After losing a lot of time on stage four's final climb to Monte Serra, Neben was pleased to have regained so much time on the rest of the field. "It's good," she nodded. "It's awesome to be on the podium again – the top three of the Giro – it's a big race and my form's coming around, I'm happy with things. It just feels good to ride well and just go out and take a risk and ride hard all day; it's fun when that goes well."

Claudia Hausler finished the stage in third place and, although she lost her second place to Neben, the young German was pleased with the way her race had gone overall. "It was so hard and I was so dead, because yesterday I gave everything and today it was really hard," she told Cyclingnews.

See Cyclingnews' full coverage of the Women's Giro d'Italia stage seven.

Sevilla ok and racing

By Paul Verkuylen in Qinghai Lake, China

Oscar Sevilla (Rock Racing)
Photo ©: Mark Gunter
(Click for larger image)
After a nasty crash with a spectator in the final 300 meters of the second stage of the Tour of Qinghai Lake, Oscar Sevilla (Rock Racing) evaded serious injury and will take to the start of the third stage.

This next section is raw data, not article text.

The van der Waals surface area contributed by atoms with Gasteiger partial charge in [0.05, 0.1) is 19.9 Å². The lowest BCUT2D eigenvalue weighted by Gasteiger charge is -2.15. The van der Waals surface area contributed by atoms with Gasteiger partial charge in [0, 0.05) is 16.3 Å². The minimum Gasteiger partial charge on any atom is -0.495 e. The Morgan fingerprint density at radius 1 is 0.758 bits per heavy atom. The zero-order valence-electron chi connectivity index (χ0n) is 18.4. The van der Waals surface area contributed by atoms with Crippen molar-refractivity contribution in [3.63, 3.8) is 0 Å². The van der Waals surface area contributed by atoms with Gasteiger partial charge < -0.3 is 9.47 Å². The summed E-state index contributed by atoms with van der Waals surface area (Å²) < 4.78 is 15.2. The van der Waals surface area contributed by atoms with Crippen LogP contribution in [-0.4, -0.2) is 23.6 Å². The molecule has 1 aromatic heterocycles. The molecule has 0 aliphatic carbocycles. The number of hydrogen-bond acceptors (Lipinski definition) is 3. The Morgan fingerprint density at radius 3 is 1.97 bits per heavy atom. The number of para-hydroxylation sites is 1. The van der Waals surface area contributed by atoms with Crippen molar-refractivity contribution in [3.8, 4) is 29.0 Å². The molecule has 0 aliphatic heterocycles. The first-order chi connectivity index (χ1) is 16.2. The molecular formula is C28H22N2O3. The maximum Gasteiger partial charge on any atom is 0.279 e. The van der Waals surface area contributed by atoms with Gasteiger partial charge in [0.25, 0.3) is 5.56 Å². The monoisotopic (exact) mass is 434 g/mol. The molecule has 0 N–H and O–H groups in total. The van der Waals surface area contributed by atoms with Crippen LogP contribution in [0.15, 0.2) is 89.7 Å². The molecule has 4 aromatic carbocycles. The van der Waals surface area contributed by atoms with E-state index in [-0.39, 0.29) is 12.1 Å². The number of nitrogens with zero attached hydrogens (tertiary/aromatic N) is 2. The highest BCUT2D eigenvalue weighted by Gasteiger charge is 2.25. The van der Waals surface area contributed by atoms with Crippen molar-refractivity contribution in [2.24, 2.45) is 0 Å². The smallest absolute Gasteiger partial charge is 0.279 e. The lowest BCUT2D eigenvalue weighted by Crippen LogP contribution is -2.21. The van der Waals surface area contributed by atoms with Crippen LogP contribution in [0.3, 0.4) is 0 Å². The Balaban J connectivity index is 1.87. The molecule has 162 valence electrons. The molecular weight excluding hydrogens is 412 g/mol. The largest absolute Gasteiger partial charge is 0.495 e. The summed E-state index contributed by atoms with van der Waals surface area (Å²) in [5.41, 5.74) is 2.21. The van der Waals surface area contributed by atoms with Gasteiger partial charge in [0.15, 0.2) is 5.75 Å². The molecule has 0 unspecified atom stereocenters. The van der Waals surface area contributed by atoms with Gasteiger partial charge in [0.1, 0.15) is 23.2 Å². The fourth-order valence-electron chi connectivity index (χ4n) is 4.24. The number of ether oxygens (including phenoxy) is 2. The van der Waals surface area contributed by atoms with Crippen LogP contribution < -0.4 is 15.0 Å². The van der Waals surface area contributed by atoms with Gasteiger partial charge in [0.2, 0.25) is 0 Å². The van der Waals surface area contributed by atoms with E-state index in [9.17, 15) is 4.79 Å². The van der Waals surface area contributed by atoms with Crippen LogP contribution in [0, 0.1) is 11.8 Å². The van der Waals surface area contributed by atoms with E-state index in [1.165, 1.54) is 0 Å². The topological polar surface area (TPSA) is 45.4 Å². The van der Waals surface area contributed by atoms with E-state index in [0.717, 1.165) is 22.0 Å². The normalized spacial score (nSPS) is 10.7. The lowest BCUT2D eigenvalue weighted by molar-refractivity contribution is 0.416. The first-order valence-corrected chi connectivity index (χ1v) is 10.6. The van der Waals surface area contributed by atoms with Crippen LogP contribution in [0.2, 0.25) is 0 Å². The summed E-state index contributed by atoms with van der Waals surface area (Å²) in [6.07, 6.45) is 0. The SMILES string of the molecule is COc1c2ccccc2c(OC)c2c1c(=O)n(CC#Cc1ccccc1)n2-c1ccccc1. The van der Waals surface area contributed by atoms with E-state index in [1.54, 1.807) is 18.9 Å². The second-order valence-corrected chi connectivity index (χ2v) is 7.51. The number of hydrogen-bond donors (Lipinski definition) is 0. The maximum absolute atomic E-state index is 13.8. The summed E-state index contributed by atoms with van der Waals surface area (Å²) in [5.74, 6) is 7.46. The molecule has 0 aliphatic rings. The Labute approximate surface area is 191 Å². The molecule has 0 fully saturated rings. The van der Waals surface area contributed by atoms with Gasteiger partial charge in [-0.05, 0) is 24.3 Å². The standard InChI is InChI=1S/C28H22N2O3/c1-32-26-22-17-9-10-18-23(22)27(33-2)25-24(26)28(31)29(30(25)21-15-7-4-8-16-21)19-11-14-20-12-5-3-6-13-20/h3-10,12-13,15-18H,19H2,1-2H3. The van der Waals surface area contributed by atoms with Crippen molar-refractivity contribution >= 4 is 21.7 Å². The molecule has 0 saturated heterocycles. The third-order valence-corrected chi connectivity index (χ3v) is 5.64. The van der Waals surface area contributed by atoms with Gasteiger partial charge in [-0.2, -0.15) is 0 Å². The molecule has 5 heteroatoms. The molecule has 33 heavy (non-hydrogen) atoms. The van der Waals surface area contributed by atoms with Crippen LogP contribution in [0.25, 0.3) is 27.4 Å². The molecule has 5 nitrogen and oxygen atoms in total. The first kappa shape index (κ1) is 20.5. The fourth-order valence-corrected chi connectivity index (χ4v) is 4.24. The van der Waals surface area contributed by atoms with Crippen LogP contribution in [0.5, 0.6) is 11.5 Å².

The Spaniard came down hard when a spectator stepped out onto the road in the finishing straight and brought him down. The impact snapped Sevilla's De Rosa's fork and it was first thought that he had broken his wrist and damaged his hip.

"He seems to be fine, he is pretty sore but he is going to start tomorrow," Haldane Morris, Rock Racing's General Manager told Cyclingnews.

"Tomorrow's stage is fairly flat so he will just ease into it and keep the legs turning," he said.

It was initially thought that Sevilla's injuries were much worse. After he was treated on the spot it was decided that a trip to the hospital was unnecessary and that had suffered mainly from shock.

Sevilla was given the time of the second bunch to cross the line, just three seconds behind the leaders. He currently holds third place in the general classification.

Pezula racing miss prologue but still racing in Qinghai

By Paul Verkuylen in Qinghai Lake, China

The peloton
Photo ©: Mark Gunter
(Click for larger image)
After missing the prologue of the Tour of Qinghai Lake, the Pezula racing team from Ireland were awarded the time of the last rider on the general classification and were allowed to start the second stage of the Tour.

"Our flights from Dublin to Heathrow were delayed and because of that we missed our connecting flight to Beijing," Brian O'Loughlin, Pezula's manager explained to Cyclingnews.

"They were having problems with the radar so as it turned out no flights came in or out the entire day."

The team eventually arrived in Xining at 9:00 pm the night of the first stage, after catching the Thursday flight to Heathrow and a connecting flight the Beijing. The Chief commissaries allowed the team to start and awarded the entire team the time of the last placed rider on GC.